BUBER'S BASQUE PAGE
Ongi Etorri! What started out as a personal homepage has grown
to a site that contains nearly 1000 pages and receives over 16,000
hits per day. The popularity of this site is a testament to all of
those who have contributed to this site. Eskerrik asko!
I am always looking to improve the site. If you would like to
contribute, please contact me.
Enjoy your visit.
Archive for the ‘Diaspora’ Category
Sunday, September 20th, 2009
Koldo San Sebastian is a journalist and writer who has spent his career working in various media on themes of Basque history, including a television documentary on the Spanish Civil War in Euskadi, a book on the history of the Basque Nationalist Party, and another on the Basque exile in America.
Koldo is currently writing two blogs on Basques in America. The first, Amerikanuak, is exactly about that, the Basque experience in America. Recent postings have been about the first Basque dance group in Idaho, the Basques of Newfoundland, and the emigration from Aldudes, Baja Nafarroa. These are in depth articles, written by a master historian, that do more than touch the surface, they delve into the heart of the subject.
The second blog is a bit more focused. Basques of Nevada is an alphabetical list of all those Basques who left Euskal Herria for the state of Nevada. This project has just started, still going through the surnames beginning with A, but gives a brief blurb, when possible, on each and every emigrant from Euskal Herria. This seems like a Herculean task, but one that I am sure is invaluable to all of those of Basque descent living in Nevada.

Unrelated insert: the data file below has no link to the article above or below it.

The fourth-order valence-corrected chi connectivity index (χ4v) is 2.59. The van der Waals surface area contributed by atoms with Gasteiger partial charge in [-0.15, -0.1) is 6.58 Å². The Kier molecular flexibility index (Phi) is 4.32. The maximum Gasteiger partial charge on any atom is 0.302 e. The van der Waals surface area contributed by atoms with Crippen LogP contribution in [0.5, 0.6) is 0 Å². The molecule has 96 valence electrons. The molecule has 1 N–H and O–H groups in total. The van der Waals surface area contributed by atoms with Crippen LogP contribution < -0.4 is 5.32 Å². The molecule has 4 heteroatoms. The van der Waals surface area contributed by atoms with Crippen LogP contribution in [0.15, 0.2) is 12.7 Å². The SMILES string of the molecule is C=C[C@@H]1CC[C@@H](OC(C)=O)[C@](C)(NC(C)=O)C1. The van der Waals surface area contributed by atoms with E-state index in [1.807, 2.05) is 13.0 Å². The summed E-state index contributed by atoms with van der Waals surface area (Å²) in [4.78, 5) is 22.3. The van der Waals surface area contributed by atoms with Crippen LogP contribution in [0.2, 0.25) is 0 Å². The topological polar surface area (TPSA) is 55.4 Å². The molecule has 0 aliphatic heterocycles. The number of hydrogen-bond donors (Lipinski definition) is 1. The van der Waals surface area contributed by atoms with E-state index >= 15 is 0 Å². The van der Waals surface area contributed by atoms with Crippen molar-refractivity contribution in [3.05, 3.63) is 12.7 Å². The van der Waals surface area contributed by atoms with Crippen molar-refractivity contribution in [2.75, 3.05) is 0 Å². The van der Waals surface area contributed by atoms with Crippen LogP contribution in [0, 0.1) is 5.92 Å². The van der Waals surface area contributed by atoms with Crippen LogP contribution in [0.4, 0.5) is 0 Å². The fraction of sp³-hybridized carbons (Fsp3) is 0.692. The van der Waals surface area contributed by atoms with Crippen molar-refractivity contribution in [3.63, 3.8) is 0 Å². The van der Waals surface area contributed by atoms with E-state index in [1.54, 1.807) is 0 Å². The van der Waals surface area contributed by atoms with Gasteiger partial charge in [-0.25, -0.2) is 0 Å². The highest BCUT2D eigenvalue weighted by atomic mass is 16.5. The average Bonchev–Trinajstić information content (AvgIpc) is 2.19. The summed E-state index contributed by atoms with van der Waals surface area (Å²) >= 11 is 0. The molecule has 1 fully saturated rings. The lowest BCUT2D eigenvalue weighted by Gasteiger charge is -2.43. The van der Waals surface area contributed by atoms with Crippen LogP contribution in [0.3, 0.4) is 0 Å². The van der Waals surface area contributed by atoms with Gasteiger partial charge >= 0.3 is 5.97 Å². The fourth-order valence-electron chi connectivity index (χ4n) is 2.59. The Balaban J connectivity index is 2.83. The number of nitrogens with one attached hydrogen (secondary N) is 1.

Eskerrik asko, Koldo, for sharing your efforts with all of us!
Saturday, July 25th, 2009
Last month, my family and I were up in Idaho to visit grandparents. While visiting amuma and aitxitxa (now affectionately known as “txitxi”), a couple of dad’s buddies got together at the Txoko Ona, their Basque center in Homedale, to eat and play cards. They’d planned it a bit, but it wasn’t an overly involved production, just 4 or 5 guys, one making lamb stew and bbq’ing lamb ribs, another making bread, getting together and living life just like they might have in the old country. They let me tag along, and while they were playing Mus, chatting away in Euskara, I couldn’t help thinking to myself that this is what being Basque really is about. These guys don’t have to do anything to show their Basqueness, they just are Basque.
Don’t get me wrong, I enjoy the big events, especially the ones that pull people from all over as I then get a chance to see old acquaintances and the like, people I wouldn’t get to see otherwise. And it’s great to see the dancing, the sports, and the rest as such a profound expression of culture. Later that month Homedale had it’s own Basque picnic, which drew in a respectable crowd, and I got to have my chorizo and kalimotxo, and see some old friends.
But, there is also something very special just seeing these guys do their thing. Not trying to be Basque, but just being Basque by being themselves. As the sheepherder generations leave us, we will be missing something crucial in the fabric of the Basque community. One can only hope that the outward expressions of Basque culture that the collective “we” work so hard in keeping alive can draw new blood from the Basque Country to keep the foundation solid.